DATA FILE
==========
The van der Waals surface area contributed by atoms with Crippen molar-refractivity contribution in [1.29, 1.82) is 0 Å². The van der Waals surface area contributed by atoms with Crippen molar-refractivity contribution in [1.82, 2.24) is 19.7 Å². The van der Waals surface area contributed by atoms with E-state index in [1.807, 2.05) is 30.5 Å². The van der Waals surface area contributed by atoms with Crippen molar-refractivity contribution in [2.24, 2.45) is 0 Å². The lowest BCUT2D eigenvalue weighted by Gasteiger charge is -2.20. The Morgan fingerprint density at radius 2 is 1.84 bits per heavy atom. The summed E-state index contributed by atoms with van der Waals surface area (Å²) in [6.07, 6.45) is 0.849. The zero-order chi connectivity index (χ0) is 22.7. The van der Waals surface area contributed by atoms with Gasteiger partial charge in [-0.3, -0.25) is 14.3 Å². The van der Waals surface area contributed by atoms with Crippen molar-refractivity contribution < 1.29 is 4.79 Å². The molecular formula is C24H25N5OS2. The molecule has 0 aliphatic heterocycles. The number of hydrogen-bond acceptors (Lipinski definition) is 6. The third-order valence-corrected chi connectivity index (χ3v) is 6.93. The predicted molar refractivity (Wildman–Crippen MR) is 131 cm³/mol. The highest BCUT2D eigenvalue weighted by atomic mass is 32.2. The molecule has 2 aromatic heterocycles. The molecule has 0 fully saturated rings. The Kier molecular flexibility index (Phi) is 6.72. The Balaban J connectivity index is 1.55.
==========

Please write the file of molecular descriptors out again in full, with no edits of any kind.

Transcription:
The van der Waals surface area contributed by atoms with Crippen molar-refractivity contribution in [1.29, 1.82) is 0 Å². The van der Waals surface area contributed by atoms with Crippen molar-refractivity contribution in [1.82, 2.24) is 19.7 Å². The van der Waals surface area contributed by atoms with E-state index in [1.807, 2.05) is 30.5 Å². The van der Waals surface area contributed by atoms with Crippen molar-refractivity contribution in [2.24, 2.45) is 0 Å². The lowest BCUT2D eigenvalue weighted by Gasteiger charge is -2.20. The Morgan fingerprint density at radius 2 is 1.84 bits per heavy atom. The summed E-state index contributed by atoms with van der Waals surface area (Å²) in [6.07, 6.45) is 0.849. The zero-order chi connectivity index (χ0) is 22.7. The van der Waals surface area contributed by atoms with Gasteiger partial charge in [-0.3, -0.25) is 14.3 Å². The van der Waals surface area contributed by atoms with Crippen molar-refractivity contribution < 1.29 is 4.79 Å². The molecular formula is C24H25N5OS2. The molecule has 0 aliphatic heterocycles. The number of hydrogen-bond acceptors (Lipinski definition) is 6. The third-order valence-corrected chi connectivity index (χ3v) is 6.93. The predicted molar refractivity (Wildman–Crippen MR) is 131 cm³/mol. The highest BCUT2D eigenvalue weighted by atomic mass is 32.2. The molecule has 2 aromatic heterocycles. The molecule has 0 fully saturated rings. The Kier molecular flexibility index (Phi) is 6.72. The Balaban J connectivity index is 1.55.